FOUR STATE AREA — We continue our focus on the remarkable women of the Four States by looking at someone who says her drive to help is an inherited trait.

When times are tough, Shelly Dreyer wants to be there for others. It could be extra support for a kid who needs it, a family trying to recover from a tornado, or someone who needs a little help getting justice.

Shelly Dreyer, Remarkable Woman Nominee, said, “I decided I wanted to be a lawyer from the time I was a little kid.”

But not for a big corporation – but one on one with victims. Shelly was the first generation in her family to go to college, at the time Southwest Missouri State University then the University of Missouri School of Law.

“I only applied for one school. I had no idea of what if I don’t get in – it didn’t even occur to me.”

Thankfully, she did, earning her degree. That first job was in St. Louis, paying off bills and students loans – but she wanted to do more.

“And so I signed up to be a big and I was matched with a wonderful young lady and we stayed matched for a long time until she grew up and grew out of the program.”

And they’re still in touch today, through the move to Joplin and the adoption of her own daughter. Shelly wanted to stay involved in Big Brothers, Big Sisters – joining the Board of Directors.

“I thought just this is an opportunity to give back, but in reality I think I got more out of it than I gave it was such a rewarding process.”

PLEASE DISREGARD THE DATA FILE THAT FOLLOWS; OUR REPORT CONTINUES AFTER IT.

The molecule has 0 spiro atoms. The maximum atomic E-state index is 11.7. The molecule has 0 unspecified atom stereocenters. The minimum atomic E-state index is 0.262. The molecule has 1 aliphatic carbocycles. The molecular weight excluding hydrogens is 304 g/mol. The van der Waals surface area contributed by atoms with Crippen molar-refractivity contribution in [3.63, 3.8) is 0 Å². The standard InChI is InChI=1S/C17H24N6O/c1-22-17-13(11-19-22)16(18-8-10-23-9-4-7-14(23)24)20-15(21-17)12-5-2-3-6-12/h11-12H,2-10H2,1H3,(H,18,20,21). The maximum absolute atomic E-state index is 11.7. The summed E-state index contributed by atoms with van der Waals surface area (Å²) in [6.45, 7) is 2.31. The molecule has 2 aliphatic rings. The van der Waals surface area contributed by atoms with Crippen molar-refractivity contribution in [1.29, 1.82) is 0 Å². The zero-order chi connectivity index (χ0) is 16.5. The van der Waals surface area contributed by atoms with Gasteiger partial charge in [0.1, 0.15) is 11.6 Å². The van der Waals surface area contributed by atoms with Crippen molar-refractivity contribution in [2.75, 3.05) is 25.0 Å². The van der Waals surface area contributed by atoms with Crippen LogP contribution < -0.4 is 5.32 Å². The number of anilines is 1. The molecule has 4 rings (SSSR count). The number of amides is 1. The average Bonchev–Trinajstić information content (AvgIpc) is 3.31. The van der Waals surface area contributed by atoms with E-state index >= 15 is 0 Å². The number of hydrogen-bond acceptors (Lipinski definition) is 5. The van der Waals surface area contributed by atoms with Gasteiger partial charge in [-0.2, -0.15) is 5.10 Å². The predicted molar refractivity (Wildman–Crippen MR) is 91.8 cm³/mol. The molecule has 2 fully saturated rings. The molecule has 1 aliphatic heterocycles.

Her volunteerism doesn’t stop there. She got a unique opportunity after the 2011 Joplin tornado.

“My home was still standing, I was fortunate just random luck that it didn’t hit our house.”

She started helping others who survived the storm.

“So many people were out of their homes and they had problems with landlords, they had problems with contracts had problems with people coming in fly-by-night companies, trying to take advantage of people.”

And as she’s gained experience as a personal injury lawyer, she’s also mentoring young women just starting their careers.

“Finally woke up one day and said I’m not the young lawyer anymore, I’m the old lawyer and it’s time for me to do something to help the young women coming into the profession.”

She hopes what she’s learned can help pave the way for others.

“Women today still face some hurdles even in the law and it can be difficult when you’re young and starting out. And if I can give just a few words of encouragement.”

Shelly adds that she doesn’t do any of it for the recognition but just hopes her efforts will help.

“There are many amazing, remarkable women in this community. So to be chosen among them is just a great honor.”

Source: KSN, Author Gretchen Bolander